Reader: Bill, I loved your what-if column on Chris Webber. I especially loved how you said he didn’t get derailed by injuries like other players, yet went on to quote a litany of injuries and missed games. I also liked that you panned the Webber for the Penny trade, yet ignored the fact that injuries derailed Penny too. And I had to giggle at your throwaway line “you can always find guards”… Once-in-a-generation super athletic big point guards with court savvy and shooting range to pair with a franchise big man are easy to come by? Really? Can you point me in the right direction so that my team can pick up a couple? But enough fawning. Onto my question: Isn’t AC Green an interesting what-if? Would he really have been a virgin well into his thirties if his career had gone differently?
Matt: This might be the greatest “what if” question of all time. The Lakers team that AC played for was an unbelievably bad scenario for him. Clearly, Magic had the chops with the ladies, much to his wife’s chagrin, but the rest of that team did not give AC the support he needed to be a player. Let’s start with Kareem. It’s well known that he was a closet case and couldn’t close the deal. Women obviously flocked to him, but he would inevitably bore them to death by bringing up his stalled acting career and complaining about the lack of Best Supporting Actor consideration for his role in Airplane! Every time a prospect ran away as soon as he turned his back to order another drink, he became increasingly bitter. Then you had Kurt Rambis, who, umm, actually let’s just move on. Michael Cooper was quietly gay (notice how he loved playing really tight, physical defense? And don’t think people haven’t noticed, Bruce Bowen), and Byron Scott had game, but as Tupac famously said, he didn’t like to pack his &*^% on a business trip.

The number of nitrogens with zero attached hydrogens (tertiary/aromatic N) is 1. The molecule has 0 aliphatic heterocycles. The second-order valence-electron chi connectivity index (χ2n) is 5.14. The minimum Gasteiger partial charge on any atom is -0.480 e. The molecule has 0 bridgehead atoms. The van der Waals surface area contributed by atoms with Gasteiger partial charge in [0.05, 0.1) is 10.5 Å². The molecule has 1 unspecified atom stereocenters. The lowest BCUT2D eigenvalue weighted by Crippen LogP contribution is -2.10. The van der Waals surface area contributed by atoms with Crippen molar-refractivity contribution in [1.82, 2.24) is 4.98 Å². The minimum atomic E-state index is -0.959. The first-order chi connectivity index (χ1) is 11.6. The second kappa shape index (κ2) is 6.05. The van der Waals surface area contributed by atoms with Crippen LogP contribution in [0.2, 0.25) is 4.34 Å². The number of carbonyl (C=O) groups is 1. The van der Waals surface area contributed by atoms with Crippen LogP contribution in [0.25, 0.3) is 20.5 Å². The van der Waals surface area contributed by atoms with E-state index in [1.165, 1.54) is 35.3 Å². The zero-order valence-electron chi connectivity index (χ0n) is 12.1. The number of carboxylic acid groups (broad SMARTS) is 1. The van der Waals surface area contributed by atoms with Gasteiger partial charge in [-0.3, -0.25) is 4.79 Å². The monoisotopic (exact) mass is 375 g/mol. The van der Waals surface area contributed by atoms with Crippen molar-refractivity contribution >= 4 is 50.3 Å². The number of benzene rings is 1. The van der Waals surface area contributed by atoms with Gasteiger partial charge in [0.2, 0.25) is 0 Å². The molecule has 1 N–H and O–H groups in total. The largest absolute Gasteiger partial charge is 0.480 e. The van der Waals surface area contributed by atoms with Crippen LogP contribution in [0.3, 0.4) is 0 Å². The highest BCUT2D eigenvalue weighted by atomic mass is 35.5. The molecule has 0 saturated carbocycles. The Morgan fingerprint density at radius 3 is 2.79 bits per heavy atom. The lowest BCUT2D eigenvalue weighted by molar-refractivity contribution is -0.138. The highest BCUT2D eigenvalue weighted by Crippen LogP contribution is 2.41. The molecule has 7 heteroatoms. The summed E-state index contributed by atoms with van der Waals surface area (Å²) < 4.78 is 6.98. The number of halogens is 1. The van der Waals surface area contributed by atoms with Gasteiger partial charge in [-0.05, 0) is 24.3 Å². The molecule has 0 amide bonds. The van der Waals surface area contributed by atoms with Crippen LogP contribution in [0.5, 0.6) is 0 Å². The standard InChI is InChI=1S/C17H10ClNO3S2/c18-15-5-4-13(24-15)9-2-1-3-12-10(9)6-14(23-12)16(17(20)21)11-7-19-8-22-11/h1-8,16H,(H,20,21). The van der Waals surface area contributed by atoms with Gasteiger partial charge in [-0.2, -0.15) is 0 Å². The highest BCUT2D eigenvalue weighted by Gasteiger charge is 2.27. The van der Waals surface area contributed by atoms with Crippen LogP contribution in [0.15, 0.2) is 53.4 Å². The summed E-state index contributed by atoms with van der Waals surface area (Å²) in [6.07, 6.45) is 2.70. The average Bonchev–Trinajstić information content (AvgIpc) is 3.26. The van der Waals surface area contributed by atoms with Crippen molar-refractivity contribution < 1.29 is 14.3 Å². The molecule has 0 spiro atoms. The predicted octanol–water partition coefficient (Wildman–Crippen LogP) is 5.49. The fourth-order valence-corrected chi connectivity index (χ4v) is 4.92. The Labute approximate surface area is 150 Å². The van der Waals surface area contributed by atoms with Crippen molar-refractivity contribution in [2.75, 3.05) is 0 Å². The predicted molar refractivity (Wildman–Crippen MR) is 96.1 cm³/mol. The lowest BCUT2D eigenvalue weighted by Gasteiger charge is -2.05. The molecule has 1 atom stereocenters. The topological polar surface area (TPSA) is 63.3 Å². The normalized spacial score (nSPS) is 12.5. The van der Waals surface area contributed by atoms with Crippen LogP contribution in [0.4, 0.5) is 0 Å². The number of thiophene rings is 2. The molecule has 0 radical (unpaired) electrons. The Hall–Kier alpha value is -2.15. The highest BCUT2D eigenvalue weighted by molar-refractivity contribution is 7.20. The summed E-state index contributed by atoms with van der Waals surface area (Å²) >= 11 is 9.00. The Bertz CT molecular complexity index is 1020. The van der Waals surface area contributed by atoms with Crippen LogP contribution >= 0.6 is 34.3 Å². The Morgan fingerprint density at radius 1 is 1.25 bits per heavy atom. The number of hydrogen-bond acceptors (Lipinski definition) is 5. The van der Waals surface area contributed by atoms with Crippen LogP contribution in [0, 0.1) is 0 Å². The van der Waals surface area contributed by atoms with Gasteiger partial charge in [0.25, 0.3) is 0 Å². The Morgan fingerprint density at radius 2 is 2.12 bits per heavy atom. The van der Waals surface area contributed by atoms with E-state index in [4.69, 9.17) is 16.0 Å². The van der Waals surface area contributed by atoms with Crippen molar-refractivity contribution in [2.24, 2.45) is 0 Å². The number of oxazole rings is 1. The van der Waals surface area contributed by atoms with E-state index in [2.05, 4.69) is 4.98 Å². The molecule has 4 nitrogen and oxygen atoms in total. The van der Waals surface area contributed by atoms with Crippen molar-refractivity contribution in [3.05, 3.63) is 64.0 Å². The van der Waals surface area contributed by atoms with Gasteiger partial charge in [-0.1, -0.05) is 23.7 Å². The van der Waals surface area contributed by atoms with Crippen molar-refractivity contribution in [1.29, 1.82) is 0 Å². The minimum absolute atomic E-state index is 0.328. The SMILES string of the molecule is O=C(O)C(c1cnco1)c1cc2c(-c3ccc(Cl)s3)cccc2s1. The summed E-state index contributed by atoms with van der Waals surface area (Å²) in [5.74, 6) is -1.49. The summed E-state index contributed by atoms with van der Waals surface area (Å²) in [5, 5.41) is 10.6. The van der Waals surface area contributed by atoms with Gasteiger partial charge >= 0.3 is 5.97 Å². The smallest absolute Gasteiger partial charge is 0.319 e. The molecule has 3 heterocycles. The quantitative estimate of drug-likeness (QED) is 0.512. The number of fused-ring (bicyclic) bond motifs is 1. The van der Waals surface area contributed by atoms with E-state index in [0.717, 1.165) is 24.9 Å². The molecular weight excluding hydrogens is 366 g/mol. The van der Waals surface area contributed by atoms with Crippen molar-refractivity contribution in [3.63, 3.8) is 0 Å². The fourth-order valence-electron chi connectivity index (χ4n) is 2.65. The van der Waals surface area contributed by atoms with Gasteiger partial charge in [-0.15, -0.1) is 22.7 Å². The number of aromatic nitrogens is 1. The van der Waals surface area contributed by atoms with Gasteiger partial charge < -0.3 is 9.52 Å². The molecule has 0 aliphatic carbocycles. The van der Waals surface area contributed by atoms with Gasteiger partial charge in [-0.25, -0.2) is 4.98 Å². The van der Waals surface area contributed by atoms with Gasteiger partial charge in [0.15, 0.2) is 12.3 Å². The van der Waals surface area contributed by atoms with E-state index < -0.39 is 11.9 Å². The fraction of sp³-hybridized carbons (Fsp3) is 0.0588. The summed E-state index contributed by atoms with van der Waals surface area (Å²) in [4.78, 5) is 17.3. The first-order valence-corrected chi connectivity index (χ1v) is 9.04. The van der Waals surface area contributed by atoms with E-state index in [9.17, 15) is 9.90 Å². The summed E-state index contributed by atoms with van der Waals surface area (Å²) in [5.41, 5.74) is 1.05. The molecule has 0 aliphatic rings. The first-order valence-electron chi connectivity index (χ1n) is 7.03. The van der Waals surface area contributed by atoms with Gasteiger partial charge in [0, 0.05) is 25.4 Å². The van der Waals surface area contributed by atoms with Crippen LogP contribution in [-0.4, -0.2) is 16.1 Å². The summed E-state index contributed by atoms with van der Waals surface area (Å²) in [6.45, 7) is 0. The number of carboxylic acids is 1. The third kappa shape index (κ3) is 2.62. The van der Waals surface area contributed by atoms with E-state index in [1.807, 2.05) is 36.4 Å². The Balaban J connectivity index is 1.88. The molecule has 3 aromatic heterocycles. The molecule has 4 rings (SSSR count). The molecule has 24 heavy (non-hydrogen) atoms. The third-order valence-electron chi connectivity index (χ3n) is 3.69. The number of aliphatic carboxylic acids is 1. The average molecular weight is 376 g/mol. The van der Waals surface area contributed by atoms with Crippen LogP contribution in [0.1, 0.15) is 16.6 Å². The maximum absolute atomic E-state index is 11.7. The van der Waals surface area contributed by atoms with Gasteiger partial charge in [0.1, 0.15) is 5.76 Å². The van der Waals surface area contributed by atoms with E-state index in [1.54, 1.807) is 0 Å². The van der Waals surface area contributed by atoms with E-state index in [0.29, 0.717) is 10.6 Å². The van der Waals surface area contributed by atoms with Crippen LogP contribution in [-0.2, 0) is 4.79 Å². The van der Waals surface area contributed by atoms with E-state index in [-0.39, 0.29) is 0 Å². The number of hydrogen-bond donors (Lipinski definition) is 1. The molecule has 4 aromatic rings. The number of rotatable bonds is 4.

But what if AC had been drafted five years later by Seattle? He could’ve partnered up with Shawn Kemp and Gary Payton, two legendary carousers with plenty of wealth to share. And what if Travis Henry was older and decided to play basketball and ended up in Seattle ? And you know the X-Man was hanging around the periphery, showing up at the clubs, etc… Clearly, under that plausible scenario, AC would’ve had many positive role models. Finally it’s a little known fact that AC is the illegitimate son of Joe Namath, so it wouldn’t have taken much to activate the most potent philandering gene ever. In retrospect, it’s a good thing AC didn’t drink or he might have tried to kiss Cheryl Miller.
Yup, these are someone else’s readers.